There's No Need For Revolution, Just Get Back In the Kitchen
photo: J. Novak
It's easy to get radical when faced with the blatantly unsustainable food system in this country, but the most obvious solution is much less sweeping than a revolt. We just need to learn how to cook, according to the Nation's Dan Barber.Eco-chef Dan Barber wrote in a recent article We Don't Need a Food Revolution, We Just Need to Learn How to Cook that our most effective tool in the fight against our unsustainable food industry is boning knifes and cast-iron skillets.
"A lack of technique behind the stove is, in the end, as complicit in harming human health and the environment as the confinement pig or the corn-fed steer," says Barber.
Learn to Cook, Save the Planet
One of the most pertinent reasons to learn to cook is the fact that you can control your own ingredients. The menu with the most vegetarian and vegan options is always the one you design yourself. And if you choose to eat meat you can control your serving sizes as well as buying free range, grass fed, and organic products. The traditional cuisines in most Asian and European countries are usually built around vegetables, legumes, and grains adding meat occasionally as a small portion of the plate. Where as in this country the meat is front and center while the sides play second fiddle, according to Barber.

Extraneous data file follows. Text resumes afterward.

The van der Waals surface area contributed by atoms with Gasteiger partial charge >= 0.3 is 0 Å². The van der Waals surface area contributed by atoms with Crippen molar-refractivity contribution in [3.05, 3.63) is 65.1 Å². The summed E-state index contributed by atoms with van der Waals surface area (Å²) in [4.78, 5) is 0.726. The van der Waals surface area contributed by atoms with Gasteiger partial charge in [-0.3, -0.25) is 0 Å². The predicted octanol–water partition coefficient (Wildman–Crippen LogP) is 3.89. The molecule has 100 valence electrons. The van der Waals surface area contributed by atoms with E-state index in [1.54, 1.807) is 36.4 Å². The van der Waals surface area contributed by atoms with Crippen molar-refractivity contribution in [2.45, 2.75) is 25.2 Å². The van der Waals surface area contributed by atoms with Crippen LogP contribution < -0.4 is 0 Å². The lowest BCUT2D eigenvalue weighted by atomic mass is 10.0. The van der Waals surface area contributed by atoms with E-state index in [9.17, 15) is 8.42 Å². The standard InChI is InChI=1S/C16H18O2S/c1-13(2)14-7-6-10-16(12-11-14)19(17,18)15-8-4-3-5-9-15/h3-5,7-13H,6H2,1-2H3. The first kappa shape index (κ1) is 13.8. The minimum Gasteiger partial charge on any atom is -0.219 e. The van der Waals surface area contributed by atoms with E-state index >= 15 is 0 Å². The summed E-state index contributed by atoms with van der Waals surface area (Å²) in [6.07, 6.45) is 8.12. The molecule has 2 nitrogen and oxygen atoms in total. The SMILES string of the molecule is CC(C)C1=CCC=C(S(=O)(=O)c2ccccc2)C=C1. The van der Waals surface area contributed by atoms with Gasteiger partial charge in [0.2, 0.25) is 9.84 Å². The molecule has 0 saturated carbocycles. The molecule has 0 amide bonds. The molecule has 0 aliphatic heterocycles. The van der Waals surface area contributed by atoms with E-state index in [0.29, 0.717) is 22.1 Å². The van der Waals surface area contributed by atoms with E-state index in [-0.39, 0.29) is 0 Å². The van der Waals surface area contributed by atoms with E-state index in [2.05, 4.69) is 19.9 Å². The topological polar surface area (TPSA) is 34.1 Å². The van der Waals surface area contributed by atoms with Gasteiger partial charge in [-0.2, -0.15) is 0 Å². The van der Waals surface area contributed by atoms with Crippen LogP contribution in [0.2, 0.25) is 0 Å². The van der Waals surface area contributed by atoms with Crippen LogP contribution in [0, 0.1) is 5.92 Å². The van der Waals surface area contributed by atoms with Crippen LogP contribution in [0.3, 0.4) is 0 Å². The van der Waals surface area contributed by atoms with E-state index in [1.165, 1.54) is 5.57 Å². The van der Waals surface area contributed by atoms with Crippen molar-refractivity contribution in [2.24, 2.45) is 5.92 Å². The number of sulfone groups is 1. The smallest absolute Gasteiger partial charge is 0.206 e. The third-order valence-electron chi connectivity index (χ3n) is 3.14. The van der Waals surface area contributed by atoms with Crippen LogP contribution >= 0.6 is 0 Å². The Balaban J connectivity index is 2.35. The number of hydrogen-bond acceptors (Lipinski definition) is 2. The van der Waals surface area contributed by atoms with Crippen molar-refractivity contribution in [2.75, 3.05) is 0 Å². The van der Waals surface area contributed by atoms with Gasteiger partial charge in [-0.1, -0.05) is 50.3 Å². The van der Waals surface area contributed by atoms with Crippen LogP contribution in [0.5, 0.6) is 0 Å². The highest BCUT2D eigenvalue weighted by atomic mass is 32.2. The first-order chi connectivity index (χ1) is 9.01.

Additionally, if you've ever felt racked with guilt after grabbing a takeout meal and filling the garbage can with one night's worth of trash, you're aware of the wasteful nature of eating out. Even if you choose takeout restaurants that offer biodegradable takeout containers, it still takes energy to produce them in the first place. Not to mention the fact that we tend to eat way more food when we go out to eat or get take out. If the food doesn't end up in the gullet, the oversized serving will likely end up in the compost or the trash, adding to a food waste problem.
When you do eat out, choose options that at least partially live up to your at home eating ethics and emphasize local, organic, and seasonal options.